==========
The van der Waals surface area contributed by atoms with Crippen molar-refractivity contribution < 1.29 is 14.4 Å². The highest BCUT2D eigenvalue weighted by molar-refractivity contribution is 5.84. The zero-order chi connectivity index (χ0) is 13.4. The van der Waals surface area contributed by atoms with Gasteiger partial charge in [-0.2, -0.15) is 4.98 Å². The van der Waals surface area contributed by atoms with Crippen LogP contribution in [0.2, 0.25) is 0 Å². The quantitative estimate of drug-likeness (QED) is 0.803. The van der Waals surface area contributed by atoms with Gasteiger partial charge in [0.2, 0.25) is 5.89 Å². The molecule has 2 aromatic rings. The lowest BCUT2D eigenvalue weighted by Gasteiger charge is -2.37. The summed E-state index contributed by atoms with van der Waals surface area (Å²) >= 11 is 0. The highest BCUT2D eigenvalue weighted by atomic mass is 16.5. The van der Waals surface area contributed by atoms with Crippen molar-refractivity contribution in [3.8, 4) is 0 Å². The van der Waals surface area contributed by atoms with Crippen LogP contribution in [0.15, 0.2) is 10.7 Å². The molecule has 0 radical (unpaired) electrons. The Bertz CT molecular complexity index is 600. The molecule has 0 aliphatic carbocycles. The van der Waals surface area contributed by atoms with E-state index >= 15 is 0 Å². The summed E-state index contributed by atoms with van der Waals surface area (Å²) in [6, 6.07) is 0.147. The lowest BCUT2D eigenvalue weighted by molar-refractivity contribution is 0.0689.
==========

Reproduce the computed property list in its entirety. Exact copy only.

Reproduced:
The van der Waals surface area contributed by atoms with Crippen molar-refractivity contribution < 1.29 is 14.4 Å². The highest BCUT2D eigenvalue weighted by molar-refractivity contribution is 5.84. The zero-order chi connectivity index (χ0) is 13.4. The van der Waals surface area contributed by atoms with Gasteiger partial charge in [-0.2, -0.15) is 4.98 Å². The van der Waals surface area contributed by atoms with Crippen LogP contribution in [0.2, 0.25) is 0 Å². The quantitative estimate of drug-likeness (QED) is 0.803. The van der Waals surface area contributed by atoms with Gasteiger partial charge in [0.2, 0.25) is 5.89 Å². The molecule has 2 aromatic rings. The lowest BCUT2D eigenvalue weighted by Gasteiger charge is -2.37. The summed E-state index contributed by atoms with van der Waals surface area (Å²) >= 11 is 0. The highest BCUT2D eigenvalue weighted by atomic mass is 16.5. The van der Waals surface area contributed by atoms with Crippen molar-refractivity contribution in [3.8, 4) is 0 Å². The van der Waals surface area contributed by atoms with Crippen LogP contribution in [0.15, 0.2) is 10.7 Å². The molecule has 0 radical (unpaired) electrons. The Bertz CT molecular complexity index is 600. The molecule has 0 aliphatic carbocycles. The van der Waals surface area contributed by atoms with E-state index >= 15 is 0 Å². The summed E-state index contributed by atoms with van der Waals surface area (Å²) in [6, 6.07) is 0.147. The lowest BCUT2D eigenvalue weighted by molar-refractivity contribution is 0.0689.